Australia, the hosts of the Group of 20 meeting, claimed credit for a year-long effort to get members to adopt “extra” reforms that would add $2 trillion to the world economy and create millions of new jobs. Prime Minister Tony Abbott said the plans would make the whole planet “better off”.
Not everyone shared that prognosis.
“Basically it appears to be a collection of wish lists presented from each country,” said Sakong Il, who chaired a presidential committee to prepare for the Seoul G20 summit meeting in 2010.
Without rigorous guidelines for implementation, it becomes “another talk shop, another photo session”, said Sakong, who now runs an independent research institute.
The OECD made a brave stab at estimating that the 620-odd pages of reforms could add 2.1 percentage points to global economic output by 2018, but only if fully delivered, and even then it acknowledged a “high degree of uncertainty”.
Australia itself put forward many measures first touted in a general election over a year ago, some of which are stuck in parliament and highly unlikely to survive in their current form.
The United States’ offering, the second shortest at just 15 pages, began with an increase in the government’s spending ceiling, a measure passed as long ago as December last year. Most of the remaining proposals need approval from Congress, an optimistic assumption now that both houses are controlled by President Barack Obama’s Republican opponents.
One measure, comprehensive immigration reform, is so anathema to Republicans that Obama may have to use executive action to force through even a limited package.
Illustrative of the overall theme was South Korea’s contribution, which stretched to 114 policy measures under 33 categories over 30 pages. All were a repeat of what the government has announced since the current finance minister took office in July.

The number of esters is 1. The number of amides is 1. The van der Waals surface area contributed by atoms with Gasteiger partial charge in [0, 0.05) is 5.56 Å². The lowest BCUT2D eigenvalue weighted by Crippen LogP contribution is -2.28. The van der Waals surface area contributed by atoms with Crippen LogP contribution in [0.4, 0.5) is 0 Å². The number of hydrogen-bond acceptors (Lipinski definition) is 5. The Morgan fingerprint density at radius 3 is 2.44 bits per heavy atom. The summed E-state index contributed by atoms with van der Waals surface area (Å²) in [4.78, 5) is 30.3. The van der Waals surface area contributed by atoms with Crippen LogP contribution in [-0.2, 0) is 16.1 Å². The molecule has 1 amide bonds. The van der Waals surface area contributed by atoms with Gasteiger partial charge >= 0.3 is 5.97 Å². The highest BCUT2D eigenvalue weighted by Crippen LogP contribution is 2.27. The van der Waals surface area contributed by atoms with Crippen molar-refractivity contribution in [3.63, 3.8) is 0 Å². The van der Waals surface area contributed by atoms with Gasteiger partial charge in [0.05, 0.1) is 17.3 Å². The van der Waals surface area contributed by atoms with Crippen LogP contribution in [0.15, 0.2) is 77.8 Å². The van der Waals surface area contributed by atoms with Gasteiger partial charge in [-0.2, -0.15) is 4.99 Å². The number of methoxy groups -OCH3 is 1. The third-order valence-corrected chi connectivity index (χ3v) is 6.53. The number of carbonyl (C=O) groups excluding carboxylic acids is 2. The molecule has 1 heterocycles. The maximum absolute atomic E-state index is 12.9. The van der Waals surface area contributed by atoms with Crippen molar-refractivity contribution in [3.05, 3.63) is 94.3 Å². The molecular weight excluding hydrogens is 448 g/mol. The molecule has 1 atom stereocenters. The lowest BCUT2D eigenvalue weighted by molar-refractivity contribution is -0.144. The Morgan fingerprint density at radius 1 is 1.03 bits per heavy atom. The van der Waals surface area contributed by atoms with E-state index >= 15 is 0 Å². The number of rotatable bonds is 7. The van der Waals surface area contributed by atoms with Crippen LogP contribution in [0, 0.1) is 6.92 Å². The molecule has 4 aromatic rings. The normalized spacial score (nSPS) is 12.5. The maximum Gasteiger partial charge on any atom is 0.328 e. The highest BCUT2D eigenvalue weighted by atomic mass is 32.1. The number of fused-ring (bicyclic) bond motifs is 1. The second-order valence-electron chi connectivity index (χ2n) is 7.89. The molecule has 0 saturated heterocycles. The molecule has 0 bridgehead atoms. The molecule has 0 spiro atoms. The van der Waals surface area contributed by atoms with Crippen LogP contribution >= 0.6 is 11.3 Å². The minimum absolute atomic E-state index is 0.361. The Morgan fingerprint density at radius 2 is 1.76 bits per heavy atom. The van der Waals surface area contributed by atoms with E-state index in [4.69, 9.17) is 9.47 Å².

The thrust of Beijing’s commitments were a repeat of its own 3rd plenum reform plans, and key proposals from Indonesia on funding for infrastructure date back to late last year.
Reuters’ analysis showed no new commitments from governments in Germany, Britain, France, Italy or Spain over and above what was already in train.
There is no sign of extra spending in the European Union. Germany’s investment plan next year amounts to 0.1 percent of GDP, and it will balance the budget for the first time since 1969, tightening fiscal policy rather than loosening it to spur growth.
Japan’s pledges were almost immediately undermined when data showed the country had lapsed back into recession, which is expected to prompt Prime Minister Shinzo Abe to postpone a controversial hike in sales taxes and call an early election later in the day.
Neither did the UK sound entirely in harmony with the G20’s message of hope. No sooner was the summit over than Prime Minster David Cameron took to the opinion pages of The Guardian to tell readers that “red warning lights are once again flashing on the dashboard of the global economy”.
“As I met world leaders at the G20 in Brisbane, the problems were plain to see,” said Cameron.
He must have missed the memo on the importance of shoring up global confidence. (Reuters)